Paul Yuzyk

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Hon.
Paul Yuzyk
Senator for Fort Garry, Manitoba
In office
February 4, 1963 – July 9, 1986
Appointed by John Diefenbaker
Personal details
Born 24 June 1913
Pinto (near Estevan), Saskatchewan
Died July 9, 1986(1986-07-09) (aged 73)
Political party Progressive Conservative
Occupation Author, editor, professor, professor (associate) - history, teacher

Paul Yuzyk (24 June 1913 – 9 July 1986) was a Canadian historian and Senator remembered as the "father of multiculturalism."[1] He was appointed to the Canadian Senate on 4 February 1963 on the recommendation of John Diefenbaker. He sat as a member of the Progressive Conservative Party caucus until his death.

He was an associate professor of Slavic studies and professor of history at the University of Manitoba and a professor of Russian and Soviet history at the University of Ottawa. He was the author of several books including, For a Better Canada, The Ukrainians in Manitoba: A Social History, and Ukrainian Canadians: Their Place and Role in Canadian Life.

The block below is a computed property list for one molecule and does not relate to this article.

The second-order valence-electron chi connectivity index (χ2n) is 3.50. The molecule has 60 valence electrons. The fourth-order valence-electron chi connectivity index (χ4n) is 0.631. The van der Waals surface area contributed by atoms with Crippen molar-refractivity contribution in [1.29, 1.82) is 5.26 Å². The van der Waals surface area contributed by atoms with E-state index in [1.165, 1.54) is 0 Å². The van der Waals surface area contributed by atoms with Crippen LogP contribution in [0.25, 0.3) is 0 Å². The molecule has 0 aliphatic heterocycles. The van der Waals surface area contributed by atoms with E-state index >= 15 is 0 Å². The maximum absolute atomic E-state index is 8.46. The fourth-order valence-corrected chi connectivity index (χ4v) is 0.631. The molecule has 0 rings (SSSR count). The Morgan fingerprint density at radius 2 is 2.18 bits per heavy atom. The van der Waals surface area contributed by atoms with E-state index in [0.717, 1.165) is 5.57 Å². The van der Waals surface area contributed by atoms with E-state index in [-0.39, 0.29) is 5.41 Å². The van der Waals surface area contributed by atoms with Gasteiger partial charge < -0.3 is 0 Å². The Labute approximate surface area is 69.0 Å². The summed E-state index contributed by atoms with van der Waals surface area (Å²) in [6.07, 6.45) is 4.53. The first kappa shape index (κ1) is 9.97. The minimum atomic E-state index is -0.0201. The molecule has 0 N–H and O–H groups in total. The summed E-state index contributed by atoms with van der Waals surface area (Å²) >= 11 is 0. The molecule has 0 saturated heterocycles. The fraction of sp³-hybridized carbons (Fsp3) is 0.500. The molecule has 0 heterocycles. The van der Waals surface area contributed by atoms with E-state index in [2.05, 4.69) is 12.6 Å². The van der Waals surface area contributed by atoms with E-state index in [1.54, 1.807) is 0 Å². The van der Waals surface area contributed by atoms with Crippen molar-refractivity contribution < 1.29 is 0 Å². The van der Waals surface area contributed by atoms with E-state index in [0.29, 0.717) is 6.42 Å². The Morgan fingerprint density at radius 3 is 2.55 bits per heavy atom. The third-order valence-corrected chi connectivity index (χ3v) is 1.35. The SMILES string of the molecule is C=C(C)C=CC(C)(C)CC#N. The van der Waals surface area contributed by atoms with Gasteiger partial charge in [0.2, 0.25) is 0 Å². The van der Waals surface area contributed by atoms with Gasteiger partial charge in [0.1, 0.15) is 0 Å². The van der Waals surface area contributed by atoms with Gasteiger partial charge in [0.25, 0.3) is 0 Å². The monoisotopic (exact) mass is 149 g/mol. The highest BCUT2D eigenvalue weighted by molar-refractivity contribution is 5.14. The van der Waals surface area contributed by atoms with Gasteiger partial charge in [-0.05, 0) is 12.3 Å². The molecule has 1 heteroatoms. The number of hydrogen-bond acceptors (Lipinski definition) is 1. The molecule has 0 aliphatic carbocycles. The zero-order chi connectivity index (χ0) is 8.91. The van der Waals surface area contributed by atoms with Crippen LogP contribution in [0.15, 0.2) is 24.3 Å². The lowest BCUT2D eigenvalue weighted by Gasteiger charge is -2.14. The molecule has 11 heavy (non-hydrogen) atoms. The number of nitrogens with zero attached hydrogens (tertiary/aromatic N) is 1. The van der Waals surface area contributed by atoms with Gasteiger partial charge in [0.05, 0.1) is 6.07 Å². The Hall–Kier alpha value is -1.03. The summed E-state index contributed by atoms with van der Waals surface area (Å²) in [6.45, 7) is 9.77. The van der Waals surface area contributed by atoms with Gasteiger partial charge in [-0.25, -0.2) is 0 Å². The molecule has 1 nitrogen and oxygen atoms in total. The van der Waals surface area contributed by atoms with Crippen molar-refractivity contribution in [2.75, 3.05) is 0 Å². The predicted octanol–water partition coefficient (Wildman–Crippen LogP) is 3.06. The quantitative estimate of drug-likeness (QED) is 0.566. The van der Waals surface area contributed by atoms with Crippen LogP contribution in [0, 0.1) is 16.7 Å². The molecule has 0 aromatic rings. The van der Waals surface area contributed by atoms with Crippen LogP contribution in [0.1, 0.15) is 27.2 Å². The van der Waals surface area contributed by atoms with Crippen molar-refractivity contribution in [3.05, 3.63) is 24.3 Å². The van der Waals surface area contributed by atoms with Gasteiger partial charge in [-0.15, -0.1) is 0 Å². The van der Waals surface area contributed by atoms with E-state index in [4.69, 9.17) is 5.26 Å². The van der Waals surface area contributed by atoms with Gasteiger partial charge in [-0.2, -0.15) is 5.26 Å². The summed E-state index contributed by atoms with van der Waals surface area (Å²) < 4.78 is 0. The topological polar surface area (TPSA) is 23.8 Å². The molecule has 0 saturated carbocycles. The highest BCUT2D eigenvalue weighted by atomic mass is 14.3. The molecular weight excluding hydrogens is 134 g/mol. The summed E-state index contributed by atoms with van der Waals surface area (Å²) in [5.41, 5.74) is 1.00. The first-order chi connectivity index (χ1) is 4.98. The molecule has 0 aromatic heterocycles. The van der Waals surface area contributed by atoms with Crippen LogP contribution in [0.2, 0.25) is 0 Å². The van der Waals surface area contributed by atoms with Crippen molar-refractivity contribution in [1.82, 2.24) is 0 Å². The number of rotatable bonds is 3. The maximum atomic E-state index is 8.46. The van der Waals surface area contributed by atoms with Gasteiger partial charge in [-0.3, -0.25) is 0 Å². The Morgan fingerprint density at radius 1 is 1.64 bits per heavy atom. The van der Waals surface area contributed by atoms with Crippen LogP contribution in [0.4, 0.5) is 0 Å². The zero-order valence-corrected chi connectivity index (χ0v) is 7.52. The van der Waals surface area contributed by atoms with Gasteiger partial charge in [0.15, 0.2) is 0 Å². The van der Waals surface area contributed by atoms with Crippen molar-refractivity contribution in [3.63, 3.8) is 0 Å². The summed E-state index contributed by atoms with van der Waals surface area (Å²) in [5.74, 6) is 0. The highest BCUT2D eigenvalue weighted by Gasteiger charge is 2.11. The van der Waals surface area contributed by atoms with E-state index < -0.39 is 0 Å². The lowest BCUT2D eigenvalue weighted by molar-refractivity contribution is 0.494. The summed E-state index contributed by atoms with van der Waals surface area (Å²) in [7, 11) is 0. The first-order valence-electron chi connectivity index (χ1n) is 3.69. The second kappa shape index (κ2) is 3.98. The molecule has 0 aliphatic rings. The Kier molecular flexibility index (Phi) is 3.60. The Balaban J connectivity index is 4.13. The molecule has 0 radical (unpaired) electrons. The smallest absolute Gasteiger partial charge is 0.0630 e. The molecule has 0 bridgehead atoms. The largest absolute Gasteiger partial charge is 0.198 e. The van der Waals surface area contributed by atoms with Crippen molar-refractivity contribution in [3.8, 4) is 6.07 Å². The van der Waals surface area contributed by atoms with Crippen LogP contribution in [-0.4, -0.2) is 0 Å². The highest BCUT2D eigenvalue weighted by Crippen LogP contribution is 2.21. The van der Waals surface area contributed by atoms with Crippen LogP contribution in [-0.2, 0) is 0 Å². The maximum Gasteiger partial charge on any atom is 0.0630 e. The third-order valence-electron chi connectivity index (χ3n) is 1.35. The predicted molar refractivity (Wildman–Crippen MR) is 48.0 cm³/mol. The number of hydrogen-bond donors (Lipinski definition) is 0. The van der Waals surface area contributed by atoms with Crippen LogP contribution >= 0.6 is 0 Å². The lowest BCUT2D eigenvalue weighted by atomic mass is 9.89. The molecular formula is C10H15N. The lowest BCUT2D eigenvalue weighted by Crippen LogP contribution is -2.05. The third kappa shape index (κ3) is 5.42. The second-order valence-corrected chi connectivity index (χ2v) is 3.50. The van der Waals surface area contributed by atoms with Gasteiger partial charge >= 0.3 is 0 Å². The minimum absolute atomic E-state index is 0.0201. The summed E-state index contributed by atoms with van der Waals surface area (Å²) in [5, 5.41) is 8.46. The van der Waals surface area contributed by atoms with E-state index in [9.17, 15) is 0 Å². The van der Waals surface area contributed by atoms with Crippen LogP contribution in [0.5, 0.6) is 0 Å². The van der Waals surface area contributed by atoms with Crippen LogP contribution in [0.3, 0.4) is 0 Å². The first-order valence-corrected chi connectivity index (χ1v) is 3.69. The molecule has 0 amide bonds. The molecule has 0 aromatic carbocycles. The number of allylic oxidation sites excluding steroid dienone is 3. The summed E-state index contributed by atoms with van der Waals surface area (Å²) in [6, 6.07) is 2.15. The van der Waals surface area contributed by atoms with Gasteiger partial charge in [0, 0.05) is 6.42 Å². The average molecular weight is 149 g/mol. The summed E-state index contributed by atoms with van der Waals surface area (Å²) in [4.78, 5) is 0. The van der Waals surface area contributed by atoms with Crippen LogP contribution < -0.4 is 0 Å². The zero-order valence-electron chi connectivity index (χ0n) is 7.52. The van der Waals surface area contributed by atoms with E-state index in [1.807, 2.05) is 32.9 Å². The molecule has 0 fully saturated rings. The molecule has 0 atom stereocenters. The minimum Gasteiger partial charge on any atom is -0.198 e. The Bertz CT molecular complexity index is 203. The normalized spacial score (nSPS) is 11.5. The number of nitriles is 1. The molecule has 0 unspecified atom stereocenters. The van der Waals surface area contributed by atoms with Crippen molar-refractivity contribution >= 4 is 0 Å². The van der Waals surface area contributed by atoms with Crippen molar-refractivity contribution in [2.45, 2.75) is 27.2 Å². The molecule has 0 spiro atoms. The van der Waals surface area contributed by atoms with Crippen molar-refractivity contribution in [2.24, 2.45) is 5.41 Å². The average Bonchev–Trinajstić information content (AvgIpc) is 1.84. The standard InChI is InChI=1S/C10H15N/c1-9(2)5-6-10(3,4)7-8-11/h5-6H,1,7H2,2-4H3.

Yuzyk is remembered for being an early advocate of the concept of multiculturalism, which he first broached in a senate speech in 1964. In the speech he criticized the Lester Pearson government for consecrating "Biculturalism" in the Royal Commission on Bilingualism and Biculturalism, which Yuzyk said ignored the reality that Canada was in fact a "multicultural" society.[1]

The Paul Yuzyk Award for Multiculturalism[edit]

The Paul Yuzyk Award commemorates late Senator Yuzyk’s "pioneering legacy establishing multiculturalism as one of the fundamental characteristics of Canadian identity."[2]

In 2009, the Paul Yuzyk Award for Multiculturalism was created by the Government of Canada to "recognize individuals and groups in communities across Canada who have made exceptional contributions to multiculturalism and diversity."[2] The award is presented annually for Lifetime Achievement or Outstanding Achievement. Candidates for the award must be nominated. The award recipient receives a certificate of honour and is asked to choose an eligible, non-profit organization to receive a $20,000 grant.

References[edit]

  1. ^ a b 'Yuzyk remembered as father of multiculturalism,' Ukrainian Weekly, 20 July 1986
  2. ^ a b CHC website: Page on Paul Yuzyk Award

External links[edit]